10 on a Netbook? SUCCESS!

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  1. spapakons's Avatar
    Posts : 2,987
    Windows 10 Pro 64-bit 21H1 (May 2021 build 19043.1083)
       #41

    Old fart said:
    HiCould you give a quick rundown on how to disable the windows 10 stuff, got windows 10 running on a aspire one notebook, intel atom n550 (1.5ghz, 1mb l2 cache) 1gb ddr memory, 250gb hdd I say running but so slow, think Royal Mail might be quicker lolCheers Pat
    Sounds like you didn't install all the drivers, you just left what Windows found automatically. If you install the latest Intel graphics driver you should have some more hardware acceleration and improve speed. Probably this is a Windows Vista or 7 driver, use Aida64 to find out. If the graphics card is not detected properly, Windows 10 install the Microsoft Basic Display Adapter (no hardware acceleration, software only) and this makes the netbook look 2-3 times slower than it really is! If possible increase RAM to at least 2GB and it will make huge difference.
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  2. Posts : 2
    Windows 10
       #42

    Hi
    Have increased ram but having trouble using the program you suggested so have deleted-the ram has improved things, have also deleted most of the default windows 10 stuff, bing news, sports etc. & removed a couple of programs from the start-up menu.
    Running much better
    Cheers
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  3. strollin's Avatar
    Posts : 819
    W10 Pro (desktop), W10 (laptop), W10Pro (tablet)
       #43

    Deleting apps like Bing News & Sports shouldn't have any effect on the performance of your netbook but will give you a little more free space on your hard drive. As far as "removed a couple of programs from the start-up menu", did you mean to say you removed items that are being started during boot and running in the background? Stopping those things from running that will help with performance and free up some of your RAM. You can manage those items using the Startup tab of Task Manager in Windows 10. Any services or apps listed there that aren't essential should be disabled.
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  4. spapakons's Avatar
    Posts : 2,987
    Windows 10 Pro 64-bit 21H1 (May 2021 build 19043.1083)
       #44

    Old fart said:
    HiHave increased ram but having trouble using the program you suggested so have deleted-the ram has improved things, have also deleted most of the default windows 10 stuff, bing news, sports etc. & removed a couple of programs from the start-up menu.Running much better Cheers
    Replace standard mechanic hard disk with an SSD and it will be blazing fast! In our shop a 120GB has about 40€, they are not too expensive as they used to be.
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  5. Posts : 9
    Win-10 Home 64-bit
       #45

    Resurrecting a dead thread, because I just resurrected an old NC10.

    First, the 2021 build of 32-bit Windows 10 runs REALLY well on my old Samsung NC10 netbook, I've got an upgraded NC10 which is now IDLING at down at 6%-9% CPU usage!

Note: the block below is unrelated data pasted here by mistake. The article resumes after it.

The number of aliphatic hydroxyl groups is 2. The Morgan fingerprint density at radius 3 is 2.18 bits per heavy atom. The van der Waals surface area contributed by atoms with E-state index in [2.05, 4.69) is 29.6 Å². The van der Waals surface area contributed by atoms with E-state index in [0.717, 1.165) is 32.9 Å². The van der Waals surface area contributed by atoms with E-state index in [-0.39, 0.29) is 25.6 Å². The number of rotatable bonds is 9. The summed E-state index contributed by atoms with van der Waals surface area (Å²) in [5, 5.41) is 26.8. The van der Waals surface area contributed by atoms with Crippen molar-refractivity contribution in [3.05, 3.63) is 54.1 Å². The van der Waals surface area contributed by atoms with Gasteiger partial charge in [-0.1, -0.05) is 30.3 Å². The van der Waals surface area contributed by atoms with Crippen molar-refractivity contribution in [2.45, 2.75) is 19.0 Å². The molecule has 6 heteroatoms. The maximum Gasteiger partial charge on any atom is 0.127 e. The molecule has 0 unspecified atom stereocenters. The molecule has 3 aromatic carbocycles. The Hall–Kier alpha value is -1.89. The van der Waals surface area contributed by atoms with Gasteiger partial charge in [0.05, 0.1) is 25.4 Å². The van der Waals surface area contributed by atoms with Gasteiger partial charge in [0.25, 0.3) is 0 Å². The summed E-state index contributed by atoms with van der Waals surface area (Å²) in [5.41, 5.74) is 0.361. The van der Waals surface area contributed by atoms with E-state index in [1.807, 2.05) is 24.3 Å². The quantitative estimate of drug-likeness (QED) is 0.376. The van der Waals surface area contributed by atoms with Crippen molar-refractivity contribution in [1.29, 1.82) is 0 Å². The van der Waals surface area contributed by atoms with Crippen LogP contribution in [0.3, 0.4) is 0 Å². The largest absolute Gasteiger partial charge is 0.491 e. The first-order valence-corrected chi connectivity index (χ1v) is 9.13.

Yes, upgraded NC10, BUT it costs less to do the upgrade than it costs to recycle a TV.

    FIRST
    Bad news - to get the NC10 it to run well, you will NEED a SSD drive

    Good news - the 'basic' installation of 32 Bit Win10 only takes up 21 GB. So you can use a $20-$25 120 GB SSD and still have plenty of room.

    Post script - you will need to go to the Samsung website to download and re-install "Easy Display Manager" and "Easy Keyboard Manager" to re-enable the hotkeys for WiFi, volume, and MOST importantly screen brightness.

    SECOND
    Bad news- you'll really need to update the memory.

    Good news, the 2GB memory chip is about $25.

    THIRD- and most important - THERE IS A SIMPLE FIX FOR THE NC10 'WHITE SCREEN'
    Bad news - the NC10 fan collects dust, and over time the thermal paste between the metal fan housing and the CPU & GPU breaks down. I suspect this was causing their temperatures to spike, adding to the 'white screen' problem for the GPU AND to the 'running painfully slow' problem due to CPU thermal throttling.

    Good news- In my situation, all I needed to dramatically improve (not totally fix) the 'white screen' was screwdriver, Q-tips, silicone oil, and some thermal paste.
    Remove the battery & screws from the back case.
    Carefully pry open the case.
    Remove and clean the dust off the interior of the backshell with a Q-tip.
    Unscrew the fan assembly, the fan pull right out, use a Q-tip to clean the blades and metal duct.
    Clean the old thermal paste off the CPU and GPU.
    Use a Q-tip to dab a drop of silicone oil/sewing machine oil onto the fan shaft, and onto the motor hole, pop fan back in.
    Dab thermal paste onto the CPU & GPU, replace the metal duct and screw down.
    Replace the backshell and screws.

    RESULT?
    My results have been that a NC10 which had been almost unusable because of the 'white screen failure'.
    The NC10 has 8 levels of brightness, mine would go white unless it was at level 1 or 2 (meaning you could only use it with an external monitor or in a dim room).
    After cleaning the fan and refreshing the thermal paste, it is running stable at brightness settings 1-6. There is still some 'finicky' experience with screen tilt and brightness, but suddenly it's usable again. Even outside.
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  6. Hazel123's Avatar
    Posts : 299
    Windows 10
       #46

    Brilliant! I find it runs well on most netbooks but yes you do need an ssd and 2gb ram.